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Cyprus passport sales revealed

Following questions raised by Giorgos Perdikis concerning the transparency of the citizenship by investment aka passport for cash scheme the Cyprus News Agency reported the figures on Monday.

Cyprus passport sales revealedTHE CYPRIOT government extended around 3,300 passports to foreign investors in the past ten years, the Cyprus News Agency reported on Monday citing official data submitted to the parliament.

By contrast, the number of naturalised persons who either spent seven years in Cyprus or married a Cypriot citizen was 5,800, the CNA reported on Monday citing Green lawmaker Giorgos Perdikis, who also tabled a draft law that aims at offering more transparency in the government’s citizenship-by-investment scheme which allows investors to get a Cypriot passport within months after they invest as little as €2m on the island.

“We are intending to have the proposed law put on vote directly,” he said after a meeting of the parliamentary committee of interior which looked in to the matter, adding that an investigation showed that “the parliament has been misled during the initial debate”.

“It appears that several European countries are transparent, while it emerges that more than one third of the foreigners who obtained the Cypriot citizenship in the past ten years, were exceptions,” the Green lawmaker said. “We definitely need investors, but citizenships should be granted with much caution and without excess”.

The Republic of Cyprus, Perdikis continued, is facing criticism abroad as a result of the excessive application of the scheme.

Akel lawmaker Giorgos K. Georgiou, the vice chairman of the committee of interior who chaired the session on Monday said that the committee expected to be informed about the law firms, the accounting firms and the construction companies which helped their respective customers obtain the Cypriot citizenship, the CNA reported.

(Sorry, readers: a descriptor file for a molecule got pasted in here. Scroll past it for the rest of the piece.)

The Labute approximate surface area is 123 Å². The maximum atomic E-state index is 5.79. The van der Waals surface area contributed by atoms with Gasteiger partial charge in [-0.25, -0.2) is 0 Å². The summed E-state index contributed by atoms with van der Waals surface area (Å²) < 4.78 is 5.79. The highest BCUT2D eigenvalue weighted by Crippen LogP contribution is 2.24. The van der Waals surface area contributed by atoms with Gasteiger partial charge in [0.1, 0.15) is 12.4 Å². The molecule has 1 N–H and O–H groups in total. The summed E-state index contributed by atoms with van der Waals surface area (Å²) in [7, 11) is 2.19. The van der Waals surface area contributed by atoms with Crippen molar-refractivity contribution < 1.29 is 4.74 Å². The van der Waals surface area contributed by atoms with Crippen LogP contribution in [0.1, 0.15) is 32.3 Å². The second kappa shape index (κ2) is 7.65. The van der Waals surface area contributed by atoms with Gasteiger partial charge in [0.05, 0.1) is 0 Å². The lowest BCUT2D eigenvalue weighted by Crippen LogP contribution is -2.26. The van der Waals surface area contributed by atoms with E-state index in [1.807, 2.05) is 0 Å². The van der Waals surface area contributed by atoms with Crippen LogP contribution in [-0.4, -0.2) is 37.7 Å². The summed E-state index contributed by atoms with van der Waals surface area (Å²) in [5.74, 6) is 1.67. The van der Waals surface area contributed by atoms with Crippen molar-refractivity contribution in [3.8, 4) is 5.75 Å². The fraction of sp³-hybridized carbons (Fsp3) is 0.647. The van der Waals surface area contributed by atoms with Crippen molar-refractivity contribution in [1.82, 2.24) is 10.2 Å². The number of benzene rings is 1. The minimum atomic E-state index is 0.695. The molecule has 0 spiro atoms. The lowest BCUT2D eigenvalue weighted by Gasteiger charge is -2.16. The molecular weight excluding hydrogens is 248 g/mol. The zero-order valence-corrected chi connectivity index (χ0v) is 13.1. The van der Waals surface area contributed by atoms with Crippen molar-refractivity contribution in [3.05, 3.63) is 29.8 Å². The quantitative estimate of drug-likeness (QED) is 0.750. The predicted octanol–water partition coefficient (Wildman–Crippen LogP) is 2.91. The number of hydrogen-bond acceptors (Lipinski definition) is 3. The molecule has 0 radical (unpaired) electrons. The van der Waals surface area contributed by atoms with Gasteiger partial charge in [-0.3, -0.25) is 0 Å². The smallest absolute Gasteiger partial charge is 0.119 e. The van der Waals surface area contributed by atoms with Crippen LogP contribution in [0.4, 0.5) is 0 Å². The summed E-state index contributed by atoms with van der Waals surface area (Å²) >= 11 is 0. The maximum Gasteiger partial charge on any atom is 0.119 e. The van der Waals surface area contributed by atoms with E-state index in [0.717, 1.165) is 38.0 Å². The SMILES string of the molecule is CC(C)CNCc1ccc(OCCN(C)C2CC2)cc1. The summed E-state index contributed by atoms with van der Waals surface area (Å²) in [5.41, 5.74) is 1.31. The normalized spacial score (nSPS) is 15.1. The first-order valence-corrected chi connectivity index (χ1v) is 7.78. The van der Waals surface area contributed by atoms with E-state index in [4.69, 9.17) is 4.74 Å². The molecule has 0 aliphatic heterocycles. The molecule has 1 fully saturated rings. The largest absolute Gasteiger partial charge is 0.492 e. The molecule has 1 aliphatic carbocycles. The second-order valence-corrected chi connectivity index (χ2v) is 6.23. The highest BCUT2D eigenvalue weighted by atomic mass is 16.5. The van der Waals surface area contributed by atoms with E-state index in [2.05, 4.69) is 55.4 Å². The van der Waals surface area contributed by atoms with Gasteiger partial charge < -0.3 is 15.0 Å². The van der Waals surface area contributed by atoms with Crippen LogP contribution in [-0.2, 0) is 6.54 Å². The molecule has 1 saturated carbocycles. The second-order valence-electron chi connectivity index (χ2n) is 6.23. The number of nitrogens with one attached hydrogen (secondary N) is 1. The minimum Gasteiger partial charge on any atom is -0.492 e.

Readers' comments

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  • colin lumley says:

    Question

    A lot of fuss about renewing yellow slips for ex pats.

    Whats your thinking.

    Thanks

    Ed: There is no requirement for expats to renew Yellow slip Registration Certificates (MEU1).

    I think you may be talking about acquiring the right of permanent residence, for which you’ll need to complete an MEU3 form. More about this on the EU website – Permanent residence (>5 years) for EU nationals and also on the Civil Registry and Migration Department – Permanent Residence of Union Citizens and Their Family Members (MEU3).

  • GB says:

    How many of the 3,300 are Russians and have since been listed on the US sanctions list? Now that would be interesting.

    Ed: According to press reports there have only been 1,732 actual investors – the remaining 1,651 are their family members.

  • Richard says:

    Transparency surrounding asset transfers is now a global problem. The meteoric rise of crypto-currencies in the last 6-7 years is quite possibly fuelled by illicit money-laundering.

    If large of sums of money are being transferred that were earned legally – fine. If people want to transfer assets and gain citizenship legally – fine.

    I think people are confusing jealousy of the wealthy with what is legal – and on occasions – that’s been a really incredibly grey area.

    A lot of countries have swapped passports for assets, not just Cyprus. Trouble with Cyprus is a lot of the practices towards ordinary people by a few in wealth and authority have been dubious in the extreme. As a direct consequent of that glaring fact – the few have utterly lost the trust of the majority – and it’s frankly their own fault. If you stand out – you get noticed (especially if it’s for all the wrong reasons).

  • steve r says:

    Akel lawmaker Giorgos K. Georgiou, the vice chairman of the committee of interior who chaired the session on Monday said that the committee expected to be informed about the law firms, the accounting firms and the construction companies which helped their respective customers obtain the Cypriot citizenship.

    Well good luck in dealing with these people and expecting open and transparent answers from them.

  • MartynG says:

    Mr. Perdikis is absolutely right, there has obviously been a quite blatant lack of rigour in checking out applicants for this scheme, it needs remedying forthwith. There needs to be transparency in such dealings, as there are elsewhere. A Register of who, what, when should be created, including those already ‘nodded through’.

    Yes, the scheme has clearly raised much needed funding to redress the financial follies of the past in this country but apart from a chosen few who has any idea who Cyprus has been letting in, who has been “checking them” – and on what terms? Gravy-boat politics and policies usually lead to problems in the future!

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